Top

Archive | Palliative Care

Home Preparation and Alzheimer’s

Home Preparation and Alzheimer's

Preparation and Planning are key

3 Things You Can Do to Prepare Your Home for a Loved One with Alzheimer’s

 Home Preparation and Alzheimer’s

Providing care to a loved one is a rewarding experience. You know that you are giving her the best possible care and that she will spend her remaining days surrounded by loving family. When serving as a caregiver for a loved one with Alzheimer’s, make sure that your home also is Continue Reading →

Emergency Lifeline Support

Emergency Lifeline Support

Lifeline is a medical alert service that gives older adults or anybody with chronic medical conditions the confidence to continue to live independently and their family can be most comfortable leaving them there when they are gone. Falling among adults can be the leading Continue Reading →

Fall Prevention

Fall Prevention

Falling among aging adults is the leading cause of injury and death. Falling can be something that can be prevented and less detrimental if precautionary steps are taken. First, here are some Continue Reading →

Palliative Care

How Can It Help?

 

Consumer health

Palliative care can provide pain and symptom relief, support, and coordinated, holistic care for people who have serious illnesses. Find out more about palliative care. By Mayo Clinic Staff

If you or a loved one has a serious or life-threatening illness, you might have thought about palliative care. To understand palliative care and how it can help relieve pain and improve quality of life, consider the following questions.

Palliative care is a multidisciplinary medical specialty that aims to improve quality of life for people who have serious or life-threatening illnesses. Palliative care takes into account the person’s emotional, physical and spiritual needs and goals — as well as the needs of his or her family.

Palliative care doesn’t replace primary medical treatment. Instead, palliative care is provided in conjunction with all other medical treatment.

Palliative care is available at any time during a serious or life-threatening illness, while hospice care is available only at the end of life — when curative or life-prolonging treatments have been stopped. You don’t have to be in hospice to receive palliative care.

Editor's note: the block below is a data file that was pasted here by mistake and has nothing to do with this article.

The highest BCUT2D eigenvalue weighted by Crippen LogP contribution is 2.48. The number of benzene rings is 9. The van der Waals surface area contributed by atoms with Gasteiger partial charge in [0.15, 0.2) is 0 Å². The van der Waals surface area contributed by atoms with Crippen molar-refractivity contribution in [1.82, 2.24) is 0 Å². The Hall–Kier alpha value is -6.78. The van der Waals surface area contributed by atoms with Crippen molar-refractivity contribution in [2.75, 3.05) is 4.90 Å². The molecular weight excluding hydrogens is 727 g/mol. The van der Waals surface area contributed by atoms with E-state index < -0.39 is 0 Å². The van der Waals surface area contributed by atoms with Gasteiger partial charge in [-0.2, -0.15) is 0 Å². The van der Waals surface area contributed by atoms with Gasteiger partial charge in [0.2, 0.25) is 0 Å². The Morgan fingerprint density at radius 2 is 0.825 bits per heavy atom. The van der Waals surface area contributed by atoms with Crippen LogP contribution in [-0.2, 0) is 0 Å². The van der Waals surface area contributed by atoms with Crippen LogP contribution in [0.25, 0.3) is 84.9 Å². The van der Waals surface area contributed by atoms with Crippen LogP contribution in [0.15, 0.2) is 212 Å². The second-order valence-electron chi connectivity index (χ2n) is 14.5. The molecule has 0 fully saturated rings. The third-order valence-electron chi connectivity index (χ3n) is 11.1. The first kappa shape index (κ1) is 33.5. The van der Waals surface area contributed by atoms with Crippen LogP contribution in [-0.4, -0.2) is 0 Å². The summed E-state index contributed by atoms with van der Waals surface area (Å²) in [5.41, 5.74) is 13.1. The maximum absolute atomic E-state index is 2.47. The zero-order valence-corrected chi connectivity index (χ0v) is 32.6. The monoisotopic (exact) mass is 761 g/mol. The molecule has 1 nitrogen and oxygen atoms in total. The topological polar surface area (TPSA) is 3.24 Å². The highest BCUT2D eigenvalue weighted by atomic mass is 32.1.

Anyone who has a serious or life-threatening illness can benefit from palliative care, either to treat symptoms of the disease, such as pain or shortness of breath, or to ease the side effects of treatment, such as fatigue or nausea.

Palliative care may be a good option for someone with a serious illness who needs help:

  • Managing pain or other symptoms
  • Understanding and coping with his or her condition
  • Navigating the health care system. A palliative care specialist works with the primary care doctor and a team of other health care professionals to create a treatment plan that eases symptoms, relieves pain, addresses spiritual and psychological concerns, and helps maintain dignity and comfort. Here’s one example of how palliative care works: You have a history of heart failure and are increasingly short of breath, which makes it hard for you to do even simple chores around the house. You live at home with a partner who also has health problems. You find that getting all of the care you and your partner need is becoming more difficult, and you’re not sure how to plan for the future. This has been stressful for you and your family physically, psychologically, spiritually and financially. If you’re interested in obtaining palliative care for yourself or a loved one, ask your doctor or your loved one’s doctor about palliative care options and if a program is available in your area.